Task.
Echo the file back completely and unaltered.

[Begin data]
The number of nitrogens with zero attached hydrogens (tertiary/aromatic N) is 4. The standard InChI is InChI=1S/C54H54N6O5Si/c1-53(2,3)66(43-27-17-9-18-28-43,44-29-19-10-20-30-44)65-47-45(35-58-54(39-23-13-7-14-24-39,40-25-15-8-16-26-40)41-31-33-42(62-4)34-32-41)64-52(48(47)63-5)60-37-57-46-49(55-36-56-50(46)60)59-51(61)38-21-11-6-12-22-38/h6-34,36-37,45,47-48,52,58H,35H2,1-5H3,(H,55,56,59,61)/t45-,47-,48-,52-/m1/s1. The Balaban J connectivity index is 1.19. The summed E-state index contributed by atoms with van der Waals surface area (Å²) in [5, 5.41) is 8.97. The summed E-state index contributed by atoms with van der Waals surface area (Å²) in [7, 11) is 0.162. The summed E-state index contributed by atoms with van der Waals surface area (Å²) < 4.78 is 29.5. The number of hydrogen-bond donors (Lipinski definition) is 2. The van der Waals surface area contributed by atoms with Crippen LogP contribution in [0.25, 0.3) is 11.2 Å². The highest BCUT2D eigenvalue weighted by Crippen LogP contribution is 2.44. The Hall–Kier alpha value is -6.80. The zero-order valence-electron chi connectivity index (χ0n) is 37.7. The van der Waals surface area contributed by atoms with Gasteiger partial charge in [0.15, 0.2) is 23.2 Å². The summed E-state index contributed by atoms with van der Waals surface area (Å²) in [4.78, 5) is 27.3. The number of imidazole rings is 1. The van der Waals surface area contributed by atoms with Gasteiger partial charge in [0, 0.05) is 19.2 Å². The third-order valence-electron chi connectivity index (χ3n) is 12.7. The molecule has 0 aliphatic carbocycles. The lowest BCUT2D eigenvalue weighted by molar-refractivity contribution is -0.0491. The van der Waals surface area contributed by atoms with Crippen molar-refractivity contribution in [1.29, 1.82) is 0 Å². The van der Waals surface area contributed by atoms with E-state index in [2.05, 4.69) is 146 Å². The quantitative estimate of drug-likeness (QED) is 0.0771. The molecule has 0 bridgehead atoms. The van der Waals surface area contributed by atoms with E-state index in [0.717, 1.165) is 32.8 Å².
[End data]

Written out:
The number of nitrogens with zero attached hydrogens (tertiary/aromatic N) is 4. The standard InChI is InChI=1S/C54H54N6O5Si/c1-53(2,3)66(43-27-17-9-18-28-43,44-29-19-10-20-30-44)65-47-45(35-58-54(39-23-13-7-14-24-39,40-25-15-8-16-26-40)41-31-33-42(62-4)34-32-41)64-52(48(47)63-5)60-37-57-46-49(55-36-56-50(46)60)59-51(61)38-21-11-6-12-22-38/h6-34,36-37,45,47-48,52,58H,35H2,1-5H3,(H,55,56,59,61)/t45-,47-,48-,52-/m1/s1. The Balaban J connectivity index is 1.19. The summed E-state index contributed by atoms with van der Waals surface area (Å²) in [5, 5.41) is 8.97. The summed E-state index contributed by atoms with van der Waals surface area (Å²) in [7, 11) is 0.162. The summed E-state index contributed by atoms with van der Waals surface area (Å²) < 4.78 is 29.5. The number of hydrogen-bond donors (Lipinski definition) is 2. The van der Waals surface area contributed by atoms with Crippen LogP contribution in [0.25, 0.3) is 11.2 Å². The highest BCUT2D eigenvalue weighted by Crippen LogP contribution is 2.44. The Hall–Kier alpha value is -6.80. The zero-order valence-electron chi connectivity index (χ0n) is 37.7. The van der Waals surface area contributed by atoms with Gasteiger partial charge in [0.15, 0.2) is 23.2 Å². The summed E-state index contributed by atoms with van der Waals surface area (Å²) in [4.78, 5) is 27.3. The number of imidazole rings is 1. The van der Waals surface area contributed by atoms with Gasteiger partial charge in [0, 0.05) is 19.2 Å². The third-order valence-electron chi connectivity index (χ3n) is 12.7. The molecule has 0 aliphatic carbocycles. The lowest BCUT2D eigenvalue weighted by molar-refractivity contribution is -0.0491. The van der Waals surface area contributed by atoms with Crippen molar-refractivity contribution in [1.29, 1.82) is 0 Å². The van der Waals surface area contributed by atoms with E-state index in [2.05, 4.69) is 146 Å². The quantitative estimate of drug-likeness (QED) is 0.0771. The molecule has 0 bridgehead atoms. The van der Waals surface area contributed by atoms with E-state index in [0.717, 1.165) is 32.8 Å².